san francisco state university prussia news media christopher columbus europe ana maria ikea columbus eric louisiana president david cnn trump mitch eighty foot
"louisiana state university" Discussed on WTMA

WTMA

02:40 min | 4 years ago

"louisiana state university" Discussed on WTMA

"This was system across looks like well that was eric read of the san francisco forty nine earth nato's what's his stomach oppression looks like by what you're here free ride louisiana state university was systematic oppression i wonder if the limbo said shuddered jet are also symbolic of these systemic oppression maybe at louisiana state university they teach that the words systemic has a different meaning and that the word oppression has a different meaning while a definition that i'm not familiar with quite quite possibly it could be this is what systemic oppression looks like in advocating this will system across luzon on what a joke good god i hope as parents are embarrassed for him amazing aren't these guys amazing guests there and the news media is very upset with president trump today because he made a positive comment about christopher columbus on columbus day so the the news media is all lynn with the attacks on christopher columbus now david mind fourteen hundred ninety two columbus sell the ocean blue you know what was going on in europe at that time and he played have any idea what was going on in europe at that time what let's start with the inquiry russian what a show the inquisition here we go where unamir showed to convert the ju ju ju ju ju ju jews and the inquisition isiro minutes here to stay where the spanish inquisition they were torturing everybody to death for uh variety of reasons and are jews not being good enough catholic uh things like that they were a burning people at the stake burning them to death they were throwing a feces at one another europe was another other bobbing around in little la eighty foot boats saying l let's go sail off a flat planet where there is a big water fair fall on the a general just fall into space that's the world we're talking about right but cnn's headline today trump prays of columbus omits dark history you know what your dark history of columbus omits the.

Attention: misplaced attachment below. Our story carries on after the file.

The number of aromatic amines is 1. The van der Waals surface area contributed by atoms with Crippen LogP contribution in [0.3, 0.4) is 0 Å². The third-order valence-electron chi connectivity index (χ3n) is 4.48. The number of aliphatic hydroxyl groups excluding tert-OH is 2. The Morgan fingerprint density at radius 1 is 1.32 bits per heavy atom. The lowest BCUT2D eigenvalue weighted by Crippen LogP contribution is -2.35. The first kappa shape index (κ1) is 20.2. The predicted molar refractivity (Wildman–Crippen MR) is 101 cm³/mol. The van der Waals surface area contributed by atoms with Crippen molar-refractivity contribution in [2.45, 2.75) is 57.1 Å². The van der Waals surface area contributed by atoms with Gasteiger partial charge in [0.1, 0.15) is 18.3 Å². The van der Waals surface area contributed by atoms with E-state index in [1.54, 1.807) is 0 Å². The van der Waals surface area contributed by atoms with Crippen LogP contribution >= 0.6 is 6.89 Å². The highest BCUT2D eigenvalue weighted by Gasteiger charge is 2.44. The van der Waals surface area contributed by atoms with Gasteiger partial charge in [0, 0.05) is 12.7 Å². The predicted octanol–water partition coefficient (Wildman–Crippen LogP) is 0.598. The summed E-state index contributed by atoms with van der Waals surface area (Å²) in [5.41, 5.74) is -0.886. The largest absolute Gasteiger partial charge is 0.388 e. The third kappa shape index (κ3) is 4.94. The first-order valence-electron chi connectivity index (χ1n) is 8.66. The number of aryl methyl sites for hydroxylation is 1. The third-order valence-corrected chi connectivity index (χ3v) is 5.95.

san francisco luzon news media christopher columbus europe columbus eric state university louisiana state university president david unamir cnn trump eighty foot
"louisiana state university" Discussed on KBNP AM 1410

KBNP AM 1410

02:01 min | 4 years ago

"louisiana state university" Discussed on KBNP AM 1410